Making Copies: What eDiscovery Services are Taxable Costs?
Is eDiscovery preservation, collecting, culling, searching and production the same as “making copies?” The defendants thought so in Race Tires America, Inc. LLC v. Hoosier Racing Tire Corp. (Race Tires II), No. 11-2316, 2012 WL 887593 (3d Cir. Mar. 16, 2012). The defense had won the underlying case on a motion for summary judgment and sought reimbursement from plaintiffs for the costs of its electronic data defense production.
Federal Rule 54(d)(1) states that “unless a federal statute, these rules, or court order provides otherwise, costs-other than attorney’s fees-should be allowed to the prevailing party.” So “costs” are subject to fee shifting to the losing party in federal court.
The defendants then sought reimbursement of hundreds of thousands of dollars in electronic data discovery fees under Federal Rule 54(d) for “fees for exemplification and the costs of making copies of any materials where the copies are necessarily obtained for use in the case.” The district court granted the defendant’s motion.
The Third Circuit granted the plaintiff’s appeal and looked closely at the language of the statute, focusing on whether the electronic discovery services were the equivalent of “making copies.” The Court examined the delineated services performed in the ESI production:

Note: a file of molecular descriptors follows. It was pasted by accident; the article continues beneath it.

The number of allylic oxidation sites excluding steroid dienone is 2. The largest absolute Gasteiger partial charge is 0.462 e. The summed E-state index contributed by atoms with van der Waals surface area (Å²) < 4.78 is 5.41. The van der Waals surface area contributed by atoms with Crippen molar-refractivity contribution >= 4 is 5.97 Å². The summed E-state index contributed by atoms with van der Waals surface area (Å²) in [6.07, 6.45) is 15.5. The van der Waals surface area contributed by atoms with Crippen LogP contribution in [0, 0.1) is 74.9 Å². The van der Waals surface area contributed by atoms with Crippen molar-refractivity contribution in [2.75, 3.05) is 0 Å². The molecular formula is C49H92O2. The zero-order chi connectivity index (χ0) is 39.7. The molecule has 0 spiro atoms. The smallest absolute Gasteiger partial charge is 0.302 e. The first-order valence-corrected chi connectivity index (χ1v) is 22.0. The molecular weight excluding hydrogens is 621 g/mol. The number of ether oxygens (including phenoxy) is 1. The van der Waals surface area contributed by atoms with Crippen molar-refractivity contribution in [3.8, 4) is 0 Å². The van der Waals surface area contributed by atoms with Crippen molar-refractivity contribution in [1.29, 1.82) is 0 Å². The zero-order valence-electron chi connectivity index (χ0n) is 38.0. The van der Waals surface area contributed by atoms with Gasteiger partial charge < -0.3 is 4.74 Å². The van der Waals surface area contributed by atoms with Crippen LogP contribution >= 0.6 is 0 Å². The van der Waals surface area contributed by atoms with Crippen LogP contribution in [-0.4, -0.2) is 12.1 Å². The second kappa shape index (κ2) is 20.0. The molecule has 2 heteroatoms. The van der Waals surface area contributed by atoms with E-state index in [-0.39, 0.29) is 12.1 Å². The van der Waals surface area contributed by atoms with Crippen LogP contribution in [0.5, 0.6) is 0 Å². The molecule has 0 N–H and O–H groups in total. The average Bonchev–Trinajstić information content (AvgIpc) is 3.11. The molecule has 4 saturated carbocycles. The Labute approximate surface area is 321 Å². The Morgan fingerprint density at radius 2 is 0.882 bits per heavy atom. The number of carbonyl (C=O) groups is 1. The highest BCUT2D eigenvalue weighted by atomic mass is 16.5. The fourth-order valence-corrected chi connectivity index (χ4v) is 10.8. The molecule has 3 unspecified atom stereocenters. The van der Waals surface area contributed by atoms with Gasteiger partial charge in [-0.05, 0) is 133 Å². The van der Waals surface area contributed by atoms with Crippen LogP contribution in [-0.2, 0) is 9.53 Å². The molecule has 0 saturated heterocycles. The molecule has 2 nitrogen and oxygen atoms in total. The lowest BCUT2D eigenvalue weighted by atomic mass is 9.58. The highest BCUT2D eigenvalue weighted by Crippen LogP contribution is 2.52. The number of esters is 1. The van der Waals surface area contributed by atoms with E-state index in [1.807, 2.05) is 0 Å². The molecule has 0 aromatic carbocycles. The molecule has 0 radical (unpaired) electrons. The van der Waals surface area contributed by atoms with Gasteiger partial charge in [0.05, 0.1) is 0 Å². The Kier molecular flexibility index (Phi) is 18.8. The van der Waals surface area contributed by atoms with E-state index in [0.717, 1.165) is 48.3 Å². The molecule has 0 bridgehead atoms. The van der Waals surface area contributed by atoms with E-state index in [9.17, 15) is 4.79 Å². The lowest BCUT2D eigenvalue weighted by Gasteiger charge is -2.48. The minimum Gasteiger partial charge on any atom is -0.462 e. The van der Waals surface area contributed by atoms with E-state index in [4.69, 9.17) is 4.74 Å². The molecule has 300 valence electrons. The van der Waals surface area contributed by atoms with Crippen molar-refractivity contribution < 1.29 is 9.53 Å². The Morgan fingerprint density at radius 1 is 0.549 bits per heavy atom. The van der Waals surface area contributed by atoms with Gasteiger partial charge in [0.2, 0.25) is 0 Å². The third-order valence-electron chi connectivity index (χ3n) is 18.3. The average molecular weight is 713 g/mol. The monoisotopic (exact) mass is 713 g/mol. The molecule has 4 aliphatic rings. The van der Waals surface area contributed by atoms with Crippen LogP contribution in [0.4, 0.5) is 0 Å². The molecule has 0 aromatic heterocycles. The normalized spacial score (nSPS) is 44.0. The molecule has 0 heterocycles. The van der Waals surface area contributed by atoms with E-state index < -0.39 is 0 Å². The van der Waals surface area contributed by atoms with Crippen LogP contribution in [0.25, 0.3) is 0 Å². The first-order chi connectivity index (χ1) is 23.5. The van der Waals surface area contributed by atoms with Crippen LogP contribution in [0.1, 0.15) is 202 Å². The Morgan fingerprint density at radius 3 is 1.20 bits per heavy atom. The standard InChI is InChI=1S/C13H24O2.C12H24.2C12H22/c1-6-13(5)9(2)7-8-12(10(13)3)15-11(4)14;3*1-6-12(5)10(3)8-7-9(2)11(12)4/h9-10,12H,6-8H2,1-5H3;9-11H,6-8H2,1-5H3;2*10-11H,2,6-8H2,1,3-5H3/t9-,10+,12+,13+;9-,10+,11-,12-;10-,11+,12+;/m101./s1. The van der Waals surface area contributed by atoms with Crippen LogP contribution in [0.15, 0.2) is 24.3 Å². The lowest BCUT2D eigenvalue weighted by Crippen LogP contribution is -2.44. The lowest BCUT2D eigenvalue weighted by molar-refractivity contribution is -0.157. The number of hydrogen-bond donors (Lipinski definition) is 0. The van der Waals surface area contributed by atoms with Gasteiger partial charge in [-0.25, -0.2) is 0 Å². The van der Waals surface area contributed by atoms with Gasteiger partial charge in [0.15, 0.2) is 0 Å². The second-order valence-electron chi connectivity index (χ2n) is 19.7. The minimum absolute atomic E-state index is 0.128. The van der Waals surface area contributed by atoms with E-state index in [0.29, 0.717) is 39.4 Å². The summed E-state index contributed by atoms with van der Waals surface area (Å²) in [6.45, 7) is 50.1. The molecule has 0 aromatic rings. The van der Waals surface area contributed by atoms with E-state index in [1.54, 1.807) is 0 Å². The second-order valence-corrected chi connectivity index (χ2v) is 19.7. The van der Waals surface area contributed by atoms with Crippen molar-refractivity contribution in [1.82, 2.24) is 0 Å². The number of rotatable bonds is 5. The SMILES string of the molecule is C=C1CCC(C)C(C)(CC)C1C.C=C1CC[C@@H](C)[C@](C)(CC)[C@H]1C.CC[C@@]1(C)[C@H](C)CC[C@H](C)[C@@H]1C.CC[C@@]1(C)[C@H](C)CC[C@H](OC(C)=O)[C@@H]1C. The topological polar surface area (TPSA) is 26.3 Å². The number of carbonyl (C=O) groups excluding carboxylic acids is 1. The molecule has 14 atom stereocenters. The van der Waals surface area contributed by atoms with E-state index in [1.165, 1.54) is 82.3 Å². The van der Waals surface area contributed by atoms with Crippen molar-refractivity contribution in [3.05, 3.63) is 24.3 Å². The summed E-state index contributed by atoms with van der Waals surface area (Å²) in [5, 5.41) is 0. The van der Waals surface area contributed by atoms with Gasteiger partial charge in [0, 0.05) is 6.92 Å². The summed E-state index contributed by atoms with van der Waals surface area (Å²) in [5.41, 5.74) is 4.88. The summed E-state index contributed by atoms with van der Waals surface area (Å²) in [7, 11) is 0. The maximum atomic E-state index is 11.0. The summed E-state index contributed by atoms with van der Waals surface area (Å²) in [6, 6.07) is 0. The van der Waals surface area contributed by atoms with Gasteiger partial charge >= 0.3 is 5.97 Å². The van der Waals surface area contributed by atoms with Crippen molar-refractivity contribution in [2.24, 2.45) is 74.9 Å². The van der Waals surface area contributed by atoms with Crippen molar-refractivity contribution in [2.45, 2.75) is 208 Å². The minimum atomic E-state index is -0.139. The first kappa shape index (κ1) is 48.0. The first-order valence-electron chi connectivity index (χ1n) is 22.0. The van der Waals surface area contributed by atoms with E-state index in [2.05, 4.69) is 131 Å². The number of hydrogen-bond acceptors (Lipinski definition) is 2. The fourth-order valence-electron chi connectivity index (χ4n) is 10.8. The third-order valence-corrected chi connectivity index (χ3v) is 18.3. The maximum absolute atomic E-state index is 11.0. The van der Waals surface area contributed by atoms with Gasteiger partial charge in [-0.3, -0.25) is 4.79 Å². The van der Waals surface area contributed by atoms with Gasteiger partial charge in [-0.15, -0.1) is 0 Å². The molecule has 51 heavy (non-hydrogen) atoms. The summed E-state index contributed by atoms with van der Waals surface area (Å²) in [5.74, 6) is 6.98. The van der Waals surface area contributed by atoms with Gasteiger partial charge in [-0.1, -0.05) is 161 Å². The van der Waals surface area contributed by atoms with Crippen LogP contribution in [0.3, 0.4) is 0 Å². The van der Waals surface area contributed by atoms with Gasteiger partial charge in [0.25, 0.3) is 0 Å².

- Collecting and preserving ESI
- Processing and indexing ESI
- Keyword searching for responsive documents
- Converting native files to TIFF
- Scanning documents into electronic images
- Transferring VHS tapes to DVD format
The Court held that of the above-listed services, only the last three fell under “costs of making copies.” The Court then cut down the amount awarded to defendants from almost $400,000 to around $30,000 for those last three services. It noted that there is a presumption that discovery costs are to be borne by each party, and that the defendants might have sought a cost-shifting order under Rule 26(c) prior to discovery production if they anticipated undue burden and expense.
To avoid the statutory limitation of recoverable ESI costs, plaintiffs must strategize before drafting eDiscovery requests including consideration of a cost-shifting protective order or agreement among the parties.